if so it would be possible for firm to increase both Fa and Fb
thus could increase profits
So b-type participation constraint must be binding

tbqb  Fb = 0
Ex 11.1(3,4): participation, a-types
Frank Cowell: Microeconomics
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If Fb > 0 at the optimum, then qb > 0
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This implies taqb  Fb > 0
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because a-type has higher taste than b-type
ta > tb
This in turn implies taqa  Fa > 0


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follows from binding b-type participation constraint
tbqb  Fb = 0
follows from a-type incentive-compatibility constraint
taqa  Fa ≥ taqb  Fb
So a-type participation constraint is slack and can be
ignored
Frank Cowell: Microeconomics
Ex 11.1(3,4): incentive
compatibility, a-types
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Could a-type incentive-compatibility constraint be slack?
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If so then it would be possible to increase Fa …
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could we have taqa  Fa > taqb  Fb ?
…without violating the constraint
this follows because a-type participation constraint is slack
taqa  Fa > 0
So a-type incentive-compatibility must be binding
 taqa  Fa = taqb  Fb
Frank Cowell: Microeconomics
Ex 11.1(3,4): incentive
compatibility, b-types
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Could b-type incentive-compatibility constraint be binding?
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If so, then qa = qb
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follows from fact that a-type incentive-compatibility constraint is binding
taqa  Fa = taqb  Fb
which, with the above, would imply [tb  ta]qa = [tb  ta]qb
given that ta > tb this can only be true if qa = qb
So, both incentive-compatibility conditions bind only with “pooling”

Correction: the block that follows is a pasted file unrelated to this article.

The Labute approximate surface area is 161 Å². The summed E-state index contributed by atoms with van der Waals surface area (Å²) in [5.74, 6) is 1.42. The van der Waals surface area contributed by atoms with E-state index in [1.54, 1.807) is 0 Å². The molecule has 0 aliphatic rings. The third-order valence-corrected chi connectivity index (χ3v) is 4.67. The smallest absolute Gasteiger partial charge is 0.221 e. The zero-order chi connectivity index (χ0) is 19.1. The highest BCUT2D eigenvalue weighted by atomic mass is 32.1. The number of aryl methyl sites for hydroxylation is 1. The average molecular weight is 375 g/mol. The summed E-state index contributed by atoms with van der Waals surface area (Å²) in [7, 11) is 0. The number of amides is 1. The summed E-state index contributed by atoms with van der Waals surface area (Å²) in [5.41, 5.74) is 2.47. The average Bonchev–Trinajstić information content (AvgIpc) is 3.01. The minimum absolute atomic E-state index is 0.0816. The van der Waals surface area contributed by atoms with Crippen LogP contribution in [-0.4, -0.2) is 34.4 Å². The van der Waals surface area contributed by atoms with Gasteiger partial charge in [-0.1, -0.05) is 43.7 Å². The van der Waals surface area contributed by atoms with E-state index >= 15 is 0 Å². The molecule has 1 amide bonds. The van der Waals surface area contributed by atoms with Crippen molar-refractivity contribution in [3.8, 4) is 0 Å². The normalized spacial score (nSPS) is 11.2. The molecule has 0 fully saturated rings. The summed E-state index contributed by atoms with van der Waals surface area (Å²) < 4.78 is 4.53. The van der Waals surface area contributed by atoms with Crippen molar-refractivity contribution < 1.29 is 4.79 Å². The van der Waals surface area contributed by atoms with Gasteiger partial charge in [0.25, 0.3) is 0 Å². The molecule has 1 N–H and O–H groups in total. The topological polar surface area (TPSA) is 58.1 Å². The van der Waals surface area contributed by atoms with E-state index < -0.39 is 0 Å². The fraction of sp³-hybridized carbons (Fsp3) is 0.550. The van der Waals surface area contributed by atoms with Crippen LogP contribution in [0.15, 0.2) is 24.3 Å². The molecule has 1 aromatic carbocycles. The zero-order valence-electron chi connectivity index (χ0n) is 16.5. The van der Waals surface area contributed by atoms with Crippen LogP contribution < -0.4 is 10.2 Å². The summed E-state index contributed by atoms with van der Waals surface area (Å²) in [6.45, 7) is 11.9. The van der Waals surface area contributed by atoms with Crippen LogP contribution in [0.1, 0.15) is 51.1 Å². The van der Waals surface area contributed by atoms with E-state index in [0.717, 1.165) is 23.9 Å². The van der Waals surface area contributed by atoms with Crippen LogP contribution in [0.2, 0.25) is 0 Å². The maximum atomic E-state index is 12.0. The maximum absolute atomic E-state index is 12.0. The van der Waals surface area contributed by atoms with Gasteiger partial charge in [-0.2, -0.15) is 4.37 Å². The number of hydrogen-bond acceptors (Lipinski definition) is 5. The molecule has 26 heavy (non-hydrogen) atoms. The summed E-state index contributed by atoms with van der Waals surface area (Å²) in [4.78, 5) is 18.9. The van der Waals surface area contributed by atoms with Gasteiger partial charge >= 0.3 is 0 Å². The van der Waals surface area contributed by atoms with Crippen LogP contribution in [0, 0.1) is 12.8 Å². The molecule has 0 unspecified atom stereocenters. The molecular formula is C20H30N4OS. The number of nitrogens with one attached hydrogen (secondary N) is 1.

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tbqa  Fa = tbqb  Fb ?
but firm can do better than pooling solution:
increase profits by forcing high types to reveal themselves
So the b-type incentive-compatibility constraint must be slack
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tbqb  Fb > taqb  Fb
…and it can be ignored
Ex 11.1(3,4): Lagrangean
Frank Cowell: Microeconomics
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Firm's problem is therefore
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max expected profits subject to..
…binding participation constraint of b type
…binding incentive-compatibility constraint of a type
Formally, choose qa, qb, Fa and Fb to max

p[Fa  C(qa)] + [1  p][Fb  C(qb)]
 + l[tbqb  Fb]
 + m[taqa  Fa  taqb +Fb]
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Lagrange multipliers are
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l for the b-type participation constraint
m for the a-type incentive compatibility constraint
Ex 11.1(3,4): FOCs
Frank Cowell: Microeconomics
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Differentiate Lagrangean with respect to Fa and set result to
zero:
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Differentiate Lagrangean with respect to qa and set result to
zero:
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pm=0
which implies m = p
 pCq(qa) + mta = 0
given the value of m this implies Cq(qa) = ta
But this condition means, for the high-value a types:
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marginal cost of quality = marginal value of quality
the “no-distortion-at-the-top” principle
Ex 11.1(3,4): FOCs (more)
Frank Cowell: Microeconomics

Differentiate Lagrangean with respect to Fa and set result to
zero:
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Differentiate Lagrangean with respect to qb and set result to
zero:
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1pl+m=0
given the value of m this implies l = 1
[1 p]Cq(qb) + ltb  mta = 0
given the values of l and m this implies Cq(qa) = ta
[1 p]Cq(qb) + tb  pta = 0
Rearranging we find for the low-value b-types

marginal cost of quality < marginal value of quality
Ex 11.1(3,4): Second-best solution
Frank Cowell: Microeconomics
Feasible set for each type
F
Iso-profit contours
Contract for low type
taq Contract for high type
•
Fa
Low type is on
reservation IC, but
MRS≠MRT
tbq
High type is on IC
above reservation level,
but MRS=MRT
Fb
•
q
qb
q*a
quality
Ex 11.1: Points to remember
Frank Cowell: Microeconomics
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Full-information solution is bound to be
exploitative
Be careful to specify which constraints are
important in the second-best
interpret the FOCs carefully